I can't count the number of times users have posted here in the Community "I have a password installed" and have no further understanding beyond that.

How do you suggest we introduce novice users to the more critical aspects of networking without referring them to some paid third-party?

While I certainly can understand frustration I could have phrased my response differently. I guess the "I want out" at the end rather than a "I don't know how" or "I don't understand". With that I would have asked for brand and model of the router being used and downloaded the manual and posted screenshots of the steps and settings.


 



Highlighted
New Poster

Re: Will an engineer call; Case ID 101950889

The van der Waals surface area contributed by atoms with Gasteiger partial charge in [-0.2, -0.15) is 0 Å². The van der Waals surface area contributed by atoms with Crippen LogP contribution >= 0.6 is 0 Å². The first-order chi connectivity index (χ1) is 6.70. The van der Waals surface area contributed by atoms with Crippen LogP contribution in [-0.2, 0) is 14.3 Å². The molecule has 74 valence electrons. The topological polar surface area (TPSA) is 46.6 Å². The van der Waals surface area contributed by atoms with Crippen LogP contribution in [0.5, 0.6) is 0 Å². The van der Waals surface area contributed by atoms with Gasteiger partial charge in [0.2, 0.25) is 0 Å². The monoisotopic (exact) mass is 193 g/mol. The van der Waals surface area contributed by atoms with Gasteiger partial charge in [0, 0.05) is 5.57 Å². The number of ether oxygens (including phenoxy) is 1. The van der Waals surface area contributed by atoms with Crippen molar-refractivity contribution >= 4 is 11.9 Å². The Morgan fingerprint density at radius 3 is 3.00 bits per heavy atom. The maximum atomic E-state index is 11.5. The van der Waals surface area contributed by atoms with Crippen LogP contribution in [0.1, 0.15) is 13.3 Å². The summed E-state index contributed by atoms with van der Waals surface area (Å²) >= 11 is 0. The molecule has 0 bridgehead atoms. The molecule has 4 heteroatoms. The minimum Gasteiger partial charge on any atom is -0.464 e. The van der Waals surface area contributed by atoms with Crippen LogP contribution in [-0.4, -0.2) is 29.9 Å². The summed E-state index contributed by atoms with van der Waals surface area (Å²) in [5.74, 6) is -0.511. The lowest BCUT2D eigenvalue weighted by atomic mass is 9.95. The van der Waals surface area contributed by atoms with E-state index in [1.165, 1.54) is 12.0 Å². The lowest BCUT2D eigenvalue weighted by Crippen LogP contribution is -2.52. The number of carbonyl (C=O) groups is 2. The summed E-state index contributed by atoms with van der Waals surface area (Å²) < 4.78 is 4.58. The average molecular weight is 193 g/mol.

UPDATE: I just got off the phone with the engineering tech who called at 2:05 p.m.ish Central time (a little early but I was here). 

She really wants to replace the HT1000 modem as that model has caused problems like this. She reviewed my history, specifically when this was tried before (see post above for information about that). She said she would send out a tech to install the modem and that HughesNet will bear the cost of that.

The tech is to arrive between 2 p.m. and 5 p.m. Pacific Time Friday. I do expect to be home.

She said she will follow up with me on Monday, Jan. 2.

We'll see :-)

In other news, my data usage seems to be back to the crawl it usually is. After using 10GB in 7 days, I've used only a few hundred MB since yesterday. If that continues, I should have data remaining in my account when the tech gets here.